Macro market indicators
One of our preferred market valuation indicators is the CAPE model derived from macroeconomic fundamentals.
The basic idea is that lower levels of interest rates raise the market multiple (cashflows discounted at a lower rate should raise the NPV of those cashflows, all else equal) and that changes (shifts lower) in the interest rate, reflecting lower growth expectations, should lower the market multiple.
Restated, we distinguish between levels and changes in levels. Conversely higher rates are bad for market multiples, but if rates are going up because growth is robust, than that is usually quite supportive to higher multiples.
Now the “natural” rate, called R*, is just a low frequency measure of the actual interest rate. Below is a graph of the potential output growth rate, and these various natural rates, including our predicted R*. You can see there is some sort of relationship between them.
And the exact relationship we use is specified by a 3rd order polynomial regression to those growth forecasts. These outputs are shown below. Give us a plausible forecast of growth, and we can calculate a plausible R*.
In our model we also control for the effect on inflation, which is an interest side note, but not the point of this note. However, it plays a role, and we account for it.
So, recall, we’ve wanted to forecast the interest rate used in our model, which we will now use as part of the model to forecast the CAPE ratio. Putting this mix of potential growth, levels and changes in natural rates, and inflation, we can create the below model, and we find all of our relationships have the right sign and generally expected magnitudes.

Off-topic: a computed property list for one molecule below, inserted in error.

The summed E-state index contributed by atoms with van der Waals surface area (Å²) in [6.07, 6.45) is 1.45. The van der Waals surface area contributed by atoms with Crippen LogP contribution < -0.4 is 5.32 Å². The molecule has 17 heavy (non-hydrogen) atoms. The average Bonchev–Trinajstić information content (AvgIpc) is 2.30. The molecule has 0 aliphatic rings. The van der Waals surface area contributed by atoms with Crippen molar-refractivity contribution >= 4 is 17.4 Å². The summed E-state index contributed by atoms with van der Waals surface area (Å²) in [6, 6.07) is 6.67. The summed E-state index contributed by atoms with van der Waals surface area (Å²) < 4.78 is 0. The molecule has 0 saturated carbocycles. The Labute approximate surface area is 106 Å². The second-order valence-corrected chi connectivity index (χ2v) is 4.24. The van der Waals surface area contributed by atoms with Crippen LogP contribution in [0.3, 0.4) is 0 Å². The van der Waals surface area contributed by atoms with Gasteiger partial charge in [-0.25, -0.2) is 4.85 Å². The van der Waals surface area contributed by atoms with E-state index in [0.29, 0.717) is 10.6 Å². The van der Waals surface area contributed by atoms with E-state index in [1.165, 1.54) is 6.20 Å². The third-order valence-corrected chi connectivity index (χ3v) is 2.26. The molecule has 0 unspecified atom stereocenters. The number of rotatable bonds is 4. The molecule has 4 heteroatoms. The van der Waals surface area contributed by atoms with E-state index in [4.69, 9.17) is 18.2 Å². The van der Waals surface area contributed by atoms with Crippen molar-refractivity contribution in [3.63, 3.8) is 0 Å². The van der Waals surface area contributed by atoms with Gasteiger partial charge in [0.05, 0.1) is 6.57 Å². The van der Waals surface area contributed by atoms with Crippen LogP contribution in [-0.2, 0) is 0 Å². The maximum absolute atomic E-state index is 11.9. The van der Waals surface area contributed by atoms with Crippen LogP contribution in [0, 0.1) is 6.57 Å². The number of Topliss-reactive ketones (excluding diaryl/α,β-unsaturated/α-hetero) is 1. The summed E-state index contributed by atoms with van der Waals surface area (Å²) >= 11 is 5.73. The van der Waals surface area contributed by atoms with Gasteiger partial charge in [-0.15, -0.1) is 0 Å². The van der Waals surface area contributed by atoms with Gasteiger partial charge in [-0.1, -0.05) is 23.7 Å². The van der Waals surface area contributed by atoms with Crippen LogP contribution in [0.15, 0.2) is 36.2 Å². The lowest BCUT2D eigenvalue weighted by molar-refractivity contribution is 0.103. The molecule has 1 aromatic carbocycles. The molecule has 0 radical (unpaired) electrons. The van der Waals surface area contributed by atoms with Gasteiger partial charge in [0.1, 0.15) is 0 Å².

Based on this mix of potential growth, levels and changes in natural rates, and inflation, we can solve for the implied CAPE ratio.
That works out to be ~25.6x, on a sustainable basis, versus 37.86 at current.
Now, we’ve not been quite so worried about this valuation signal, but, with the Fed starting to signal a taper, it becomes, to our mind, more relevant.
We’ve got Jackson Hole kicking off from Friday across the weekend, and we think it reasonable odds that the Fed uses the opportunity to lay the ground work on a prospective taper.
We see today that secular growth narrative plays, like tech, which do well with low rates, are very strong, suggesting that the market sees good odds of a benign outcome. Understandable, but risky, to us. Likewise commodity stocks, which have done well over the past few days (iron ore, oil, most other commodities, all bouncing) would be vulnerable in that scenario.
Today, we also saw COVID case rates hit over 900 in NSW. These numbers appear to have good momentum, and are still well explained by an exponentially fitted curve. In other words, it doesn’t appear that the peak is in.
But many of the COVID recovery plays (SGR, QAN, FLT, SCG, WEB) are trading as if it is. Arguably, this is due to the increasing acceptance of COVID passports. But in the interim, this is a dangerous game of trading off the future (which likely doesn’t have COVID) when there’s clear evidence of things getting worse, at the margin.
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